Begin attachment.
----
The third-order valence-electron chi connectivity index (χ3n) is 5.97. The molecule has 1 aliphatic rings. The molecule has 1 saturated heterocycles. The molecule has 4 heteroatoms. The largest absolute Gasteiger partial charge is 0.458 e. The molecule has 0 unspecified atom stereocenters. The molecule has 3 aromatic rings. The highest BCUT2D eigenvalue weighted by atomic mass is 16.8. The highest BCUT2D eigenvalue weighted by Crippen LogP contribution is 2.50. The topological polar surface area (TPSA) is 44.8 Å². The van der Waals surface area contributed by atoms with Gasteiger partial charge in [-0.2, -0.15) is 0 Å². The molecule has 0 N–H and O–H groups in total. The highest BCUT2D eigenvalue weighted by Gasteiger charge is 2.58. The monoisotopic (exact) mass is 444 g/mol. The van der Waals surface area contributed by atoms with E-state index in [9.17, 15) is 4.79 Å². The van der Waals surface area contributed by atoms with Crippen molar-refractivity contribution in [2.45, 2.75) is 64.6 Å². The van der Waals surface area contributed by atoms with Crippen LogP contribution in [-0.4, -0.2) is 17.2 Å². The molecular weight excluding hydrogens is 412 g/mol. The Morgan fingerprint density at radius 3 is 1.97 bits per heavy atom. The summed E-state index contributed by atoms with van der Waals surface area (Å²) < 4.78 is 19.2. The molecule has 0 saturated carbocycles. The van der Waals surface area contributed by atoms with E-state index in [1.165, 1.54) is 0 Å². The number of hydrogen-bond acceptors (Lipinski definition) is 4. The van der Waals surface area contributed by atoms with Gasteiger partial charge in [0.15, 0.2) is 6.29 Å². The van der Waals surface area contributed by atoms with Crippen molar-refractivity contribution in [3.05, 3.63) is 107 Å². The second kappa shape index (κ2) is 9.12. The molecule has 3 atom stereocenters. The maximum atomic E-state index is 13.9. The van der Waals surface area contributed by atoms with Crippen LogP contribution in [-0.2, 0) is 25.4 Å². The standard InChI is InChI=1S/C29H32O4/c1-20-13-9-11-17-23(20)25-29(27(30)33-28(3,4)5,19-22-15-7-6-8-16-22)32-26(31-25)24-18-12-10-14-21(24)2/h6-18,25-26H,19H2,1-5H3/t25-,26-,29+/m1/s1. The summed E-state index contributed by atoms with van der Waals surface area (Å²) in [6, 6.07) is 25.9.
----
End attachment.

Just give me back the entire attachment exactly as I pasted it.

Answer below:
The third-order valence-electron chi connectivity index (χ3n) is 5.97. The molecule has 1 aliphatic rings. The molecule has 1 saturated heterocycles. The molecule has 4 heteroatoms. The largest absolute Gasteiger partial charge is 0.458 e. The molecule has 0 unspecified atom stereocenters. The molecule has 3 aromatic rings. The highest BCUT2D eigenvalue weighted by atomic mass is 16.8. The highest BCUT2D eigenvalue weighted by Crippen LogP contribution is 2.50. The topological polar surface area (TPSA) is 44.8 Å². The van der Waals surface area contributed by atoms with Gasteiger partial charge in [-0.2, -0.15) is 0 Å². The molecule has 0 N–H and O–H groups in total. The highest BCUT2D eigenvalue weighted by Gasteiger charge is 2.58. The monoisotopic (exact) mass is 444 g/mol. The van der Waals surface area contributed by atoms with E-state index in [9.17, 15) is 4.79 Å². The van der Waals surface area contributed by atoms with Crippen molar-refractivity contribution in [2.45, 2.75) is 64.6 Å². The van der Waals surface area contributed by atoms with Crippen LogP contribution in [-0.4, -0.2) is 17.2 Å². The molecular weight excluding hydrogens is 412 g/mol. The Morgan fingerprint density at radius 3 is 1.97 bits per heavy atom. The summed E-state index contributed by atoms with van der Waals surface area (Å²) < 4.78 is 19.2. The molecule has 0 saturated carbocycles. The van der Waals surface area contributed by atoms with E-state index in [1.165, 1.54) is 0 Å². The number of hydrogen-bond acceptors (Lipinski definition) is 4. The van der Waals surface area contributed by atoms with Gasteiger partial charge in [0.15, 0.2) is 6.29 Å². The van der Waals surface area contributed by atoms with Crippen molar-refractivity contribution in [3.05, 3.63) is 107 Å². The second kappa shape index (κ2) is 9.12. The molecule has 3 atom stereocenters. The maximum atomic E-state index is 13.9. The van der Waals surface area contributed by atoms with Crippen LogP contribution in [-0.2, 0) is 25.4 Å². The standard InChI is InChI=1S/C29H32O4/c1-20-13-9-11-17-23(20)25-29(27(30)33-28(3,4)5,19-22-15-7-6-8-16-22)32-26(31-25)24-18-12-10-14-21(24)2/h6-18,25-26H,19H2,1-5H3/t25-,26-,29+/m1/s1. The summed E-state index contributed by atoms with van der Waals surface area (Å²) in [6, 6.07) is 25.9.